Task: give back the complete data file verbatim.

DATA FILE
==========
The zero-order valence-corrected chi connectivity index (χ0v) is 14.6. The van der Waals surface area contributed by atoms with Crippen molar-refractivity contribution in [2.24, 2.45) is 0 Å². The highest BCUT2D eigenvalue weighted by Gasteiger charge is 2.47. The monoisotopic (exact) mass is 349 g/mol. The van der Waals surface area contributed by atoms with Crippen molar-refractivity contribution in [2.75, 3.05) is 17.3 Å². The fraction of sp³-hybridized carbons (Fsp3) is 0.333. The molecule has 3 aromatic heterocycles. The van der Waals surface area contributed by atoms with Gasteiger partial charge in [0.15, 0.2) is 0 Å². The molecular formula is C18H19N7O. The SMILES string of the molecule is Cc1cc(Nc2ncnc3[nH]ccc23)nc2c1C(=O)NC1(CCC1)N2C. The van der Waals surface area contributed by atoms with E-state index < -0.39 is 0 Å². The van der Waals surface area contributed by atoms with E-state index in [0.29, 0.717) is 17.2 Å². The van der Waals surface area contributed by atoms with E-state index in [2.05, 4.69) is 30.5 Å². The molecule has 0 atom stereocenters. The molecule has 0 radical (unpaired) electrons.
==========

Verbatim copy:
The zero-order valence-corrected chi connectivity index (χ0v) is 14.6. The van der Waals surface area contributed by atoms with Crippen molar-refractivity contribution in [2.24, 2.45) is 0 Å². The highest BCUT2D eigenvalue weighted by Gasteiger charge is 2.47. The monoisotopic (exact) mass is 349 g/mol. The van der Waals surface area contributed by atoms with Crippen molar-refractivity contribution in [2.75, 3.05) is 17.3 Å². The fraction of sp³-hybridized carbons (Fsp3) is 0.333. The molecule has 3 aromatic heterocycles. The van der Waals surface area contributed by atoms with Gasteiger partial charge in [0.15, 0.2) is 0 Å². The molecular formula is C18H19N7O. The SMILES string of the molecule is Cc1cc(Nc2ncnc3[nH]ccc23)nc2c1C(=O)NC1(CCC1)N2C. The van der Waals surface area contributed by atoms with E-state index < -0.39 is 0 Å². The van der Waals surface area contributed by atoms with E-state index in [0.29, 0.717) is 17.2 Å². The van der Waals surface area contributed by atoms with E-state index in [2.05, 4.69) is 30.5 Å². The molecule has 0 atom stereocenters. The molecule has 0 radical (unpaired) electrons.